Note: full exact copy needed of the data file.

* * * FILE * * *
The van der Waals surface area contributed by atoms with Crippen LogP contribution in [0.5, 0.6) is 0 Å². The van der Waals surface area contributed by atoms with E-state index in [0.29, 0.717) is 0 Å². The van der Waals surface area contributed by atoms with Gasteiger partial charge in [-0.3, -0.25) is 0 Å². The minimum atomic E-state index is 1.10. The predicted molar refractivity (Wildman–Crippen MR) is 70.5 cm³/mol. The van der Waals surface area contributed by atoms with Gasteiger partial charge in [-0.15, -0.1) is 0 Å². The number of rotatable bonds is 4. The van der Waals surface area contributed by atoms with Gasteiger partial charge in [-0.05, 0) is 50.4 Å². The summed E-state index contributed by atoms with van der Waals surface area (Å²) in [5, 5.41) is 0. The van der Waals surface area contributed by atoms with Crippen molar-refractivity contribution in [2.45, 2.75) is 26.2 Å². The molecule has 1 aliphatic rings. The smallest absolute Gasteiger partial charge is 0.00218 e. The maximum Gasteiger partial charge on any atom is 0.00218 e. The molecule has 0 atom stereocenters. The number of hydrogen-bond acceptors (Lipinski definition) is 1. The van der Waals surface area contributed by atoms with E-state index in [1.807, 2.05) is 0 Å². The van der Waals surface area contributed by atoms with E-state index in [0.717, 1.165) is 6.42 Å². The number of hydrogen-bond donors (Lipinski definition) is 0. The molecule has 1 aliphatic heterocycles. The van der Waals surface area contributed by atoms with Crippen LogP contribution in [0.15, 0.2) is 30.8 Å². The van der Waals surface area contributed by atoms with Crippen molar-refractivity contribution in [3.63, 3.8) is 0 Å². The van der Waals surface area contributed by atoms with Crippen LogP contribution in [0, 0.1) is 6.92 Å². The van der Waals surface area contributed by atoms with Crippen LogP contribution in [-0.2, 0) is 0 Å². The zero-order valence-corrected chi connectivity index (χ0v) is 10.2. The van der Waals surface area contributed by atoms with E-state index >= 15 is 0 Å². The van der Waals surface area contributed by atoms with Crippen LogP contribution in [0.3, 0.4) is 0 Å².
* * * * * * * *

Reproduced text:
The van der Waals surface area contributed by atoms with Crippen LogP contribution in [0.5, 0.6) is 0 Å². The van der Waals surface area contributed by atoms with E-state index in [0.29, 0.717) is 0 Å². The van der Waals surface area contributed by atoms with Gasteiger partial charge in [-0.3, -0.25) is 0 Å². The minimum atomic E-state index is 1.10. The predicted molar refractivity (Wildman–Crippen MR) is 70.5 cm³/mol. The van der Waals surface area contributed by atoms with Gasteiger partial charge in [-0.15, -0.1) is 0 Å². The number of rotatable bonds is 4. The van der Waals surface area contributed by atoms with Gasteiger partial charge in [-0.05, 0) is 50.4 Å². The summed E-state index contributed by atoms with van der Waals surface area (Å²) in [5, 5.41) is 0. The van der Waals surface area contributed by atoms with Crippen molar-refractivity contribution in [2.45, 2.75) is 26.2 Å². The molecule has 1 aliphatic rings. The smallest absolute Gasteiger partial charge is 0.00218 e. The maximum Gasteiger partial charge on any atom is 0.00218 e. The molecule has 0 atom stereocenters. The number of hydrogen-bond acceptors (Lipinski definition) is 1. The van der Waals surface area contributed by atoms with E-state index in [1.807, 2.05) is 0 Å². The van der Waals surface area contributed by atoms with E-state index in [0.717, 1.165) is 6.42 Å². The number of hydrogen-bond donors (Lipinski definition) is 0. The molecule has 1 aliphatic heterocycles. The van der Waals surface area contributed by atoms with Crippen LogP contribution in [0.15, 0.2) is 30.8 Å². The van der Waals surface area contributed by atoms with Crippen molar-refractivity contribution in [3.63, 3.8) is 0 Å². The van der Waals surface area contributed by atoms with Crippen LogP contribution in [0, 0.1) is 6.92 Å². The van der Waals surface area contributed by atoms with Crippen LogP contribution in [-0.2, 0) is 0 Å². The zero-order valence-corrected chi connectivity index (χ0v) is 10.2. The van der Waals surface area contributed by atoms with E-state index >= 15 is 0 Å². The van der Waals surface area contributed by atoms with Crippen LogP contribution in [0.3, 0.4) is 0 Å².